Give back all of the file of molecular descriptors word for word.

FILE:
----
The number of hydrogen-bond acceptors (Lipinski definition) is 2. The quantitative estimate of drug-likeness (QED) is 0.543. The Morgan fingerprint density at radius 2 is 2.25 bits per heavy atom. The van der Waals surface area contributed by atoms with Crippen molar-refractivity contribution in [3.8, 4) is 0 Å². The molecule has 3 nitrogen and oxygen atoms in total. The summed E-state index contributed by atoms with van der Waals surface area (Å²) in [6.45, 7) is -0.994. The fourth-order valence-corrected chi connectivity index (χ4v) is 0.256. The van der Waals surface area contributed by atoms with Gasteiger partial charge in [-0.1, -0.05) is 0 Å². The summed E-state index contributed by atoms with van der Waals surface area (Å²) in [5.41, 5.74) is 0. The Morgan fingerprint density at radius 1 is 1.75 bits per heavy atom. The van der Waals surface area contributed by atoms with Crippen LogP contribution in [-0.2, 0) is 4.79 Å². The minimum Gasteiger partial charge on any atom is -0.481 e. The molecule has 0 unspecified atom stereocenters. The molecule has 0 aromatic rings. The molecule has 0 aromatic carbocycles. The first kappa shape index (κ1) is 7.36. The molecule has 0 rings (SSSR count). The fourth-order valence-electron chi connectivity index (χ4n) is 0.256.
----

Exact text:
The number of hydrogen-bond acceptors (Lipinski definition) is 2. The quantitative estimate of drug-likeness (QED) is 0.543. The Morgan fingerprint density at radius 2 is 2.25 bits per heavy atom. The van der Waals surface area contributed by atoms with Crippen molar-refractivity contribution in [3.8, 4) is 0 Å². The molecule has 3 nitrogen and oxygen atoms in total. The summed E-state index contributed by atoms with van der Waals surface area (Å²) in [6.45, 7) is -0.994. The fourth-order valence-corrected chi connectivity index (χ4v) is 0.256. The van der Waals surface area contributed by atoms with Gasteiger partial charge in [-0.1, -0.05) is 0 Å². The summed E-state index contributed by atoms with van der Waals surface area (Å²) in [5.41, 5.74) is 0. The Morgan fingerprint density at radius 1 is 1.75 bits per heavy atom. The van der Waals surface area contributed by atoms with Crippen LogP contribution in [-0.2, 0) is 4.79 Å². The minimum Gasteiger partial charge on any atom is -0.481 e. The molecule has 0 unspecified atom stereocenters. The molecule has 0 aromatic rings. The molecule has 0 aromatic carbocycles. The first kappa shape index (κ1) is 7.36. The molecule has 0 rings (SSSR count). The fourth-order valence-electron chi connectivity index (χ4n) is 0.256.